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Combined expectancy effects are modulated by the relation between expectancy cues

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Studies of combined expectancies have shown that spatial cueing effects are reduced on trials on which participants have to respond with an unexpected motor response. In the first two experiments the range of reduced expectancy effects is examined. Advance knowledge of the likely response was combined in a trial-by-trial procedure with modality cueing, object cueing, and task cueing. Effects of modality cueing were reduced on trials on which the target requested an unexpected response. However, effects of object cueing as well as effects of task cueing were unaffected by response cueing. Comparing experiments revealed that different types of cues were used in different experiments. To test the effect of type of cue on the interaction of expectancies the third experiment combined spatial cueing with response cueing. When integrated cues were used that cued the likely target location by an arrow and the likely response by an arrow too, spatial cueing effects were reduced on trials with unexpected responses. However, spatial cueing effects remained unaffected by response cueing when separated cues were used consisting in a word cueing the response and an arrow cueing target location. An account for the modulation of combined expectancies by the relation between cues is suggested in terms of the adjusted expectancy model.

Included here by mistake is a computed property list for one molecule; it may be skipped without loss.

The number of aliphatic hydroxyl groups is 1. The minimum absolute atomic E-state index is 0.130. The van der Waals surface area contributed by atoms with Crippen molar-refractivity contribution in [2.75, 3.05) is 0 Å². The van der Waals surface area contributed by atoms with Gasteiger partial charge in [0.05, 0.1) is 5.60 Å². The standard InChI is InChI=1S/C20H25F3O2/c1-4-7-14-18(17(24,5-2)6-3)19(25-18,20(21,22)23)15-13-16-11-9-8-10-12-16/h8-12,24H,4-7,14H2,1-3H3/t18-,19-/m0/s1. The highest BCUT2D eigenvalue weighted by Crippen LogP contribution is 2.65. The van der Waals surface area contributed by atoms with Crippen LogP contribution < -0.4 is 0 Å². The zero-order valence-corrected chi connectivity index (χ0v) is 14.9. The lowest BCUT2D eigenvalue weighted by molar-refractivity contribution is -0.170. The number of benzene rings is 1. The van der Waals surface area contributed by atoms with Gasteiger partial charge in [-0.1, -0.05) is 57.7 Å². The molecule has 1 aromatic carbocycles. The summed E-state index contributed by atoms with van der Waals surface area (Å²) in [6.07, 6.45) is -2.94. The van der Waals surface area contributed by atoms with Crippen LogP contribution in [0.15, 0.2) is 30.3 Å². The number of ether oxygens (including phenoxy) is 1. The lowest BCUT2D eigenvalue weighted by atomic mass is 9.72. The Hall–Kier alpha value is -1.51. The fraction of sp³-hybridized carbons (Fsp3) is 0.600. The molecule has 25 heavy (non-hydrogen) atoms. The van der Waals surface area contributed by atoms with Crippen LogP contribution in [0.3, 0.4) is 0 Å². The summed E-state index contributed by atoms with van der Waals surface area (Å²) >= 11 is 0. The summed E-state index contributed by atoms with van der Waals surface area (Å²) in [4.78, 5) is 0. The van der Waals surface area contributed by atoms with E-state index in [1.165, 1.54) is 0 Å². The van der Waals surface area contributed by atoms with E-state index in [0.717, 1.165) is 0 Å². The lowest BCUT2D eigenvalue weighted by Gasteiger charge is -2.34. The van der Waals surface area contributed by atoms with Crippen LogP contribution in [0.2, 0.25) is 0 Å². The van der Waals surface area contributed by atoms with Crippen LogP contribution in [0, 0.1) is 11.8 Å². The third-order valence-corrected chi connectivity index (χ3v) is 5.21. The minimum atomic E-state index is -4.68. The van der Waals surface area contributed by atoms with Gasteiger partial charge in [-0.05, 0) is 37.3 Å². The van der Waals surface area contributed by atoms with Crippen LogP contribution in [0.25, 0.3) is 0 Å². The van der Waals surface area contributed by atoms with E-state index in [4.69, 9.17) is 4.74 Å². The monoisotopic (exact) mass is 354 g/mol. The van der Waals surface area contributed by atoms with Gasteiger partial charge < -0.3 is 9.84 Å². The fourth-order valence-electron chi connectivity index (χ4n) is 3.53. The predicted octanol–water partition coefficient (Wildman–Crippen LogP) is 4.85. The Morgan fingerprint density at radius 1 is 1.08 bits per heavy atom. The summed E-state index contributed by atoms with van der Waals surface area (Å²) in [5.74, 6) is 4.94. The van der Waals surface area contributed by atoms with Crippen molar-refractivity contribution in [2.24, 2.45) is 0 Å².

Document Type: Research Article


Affiliations: Institut für Psychologie Technische Universität Braunschweig Germany

Publication date: February 1, 2004


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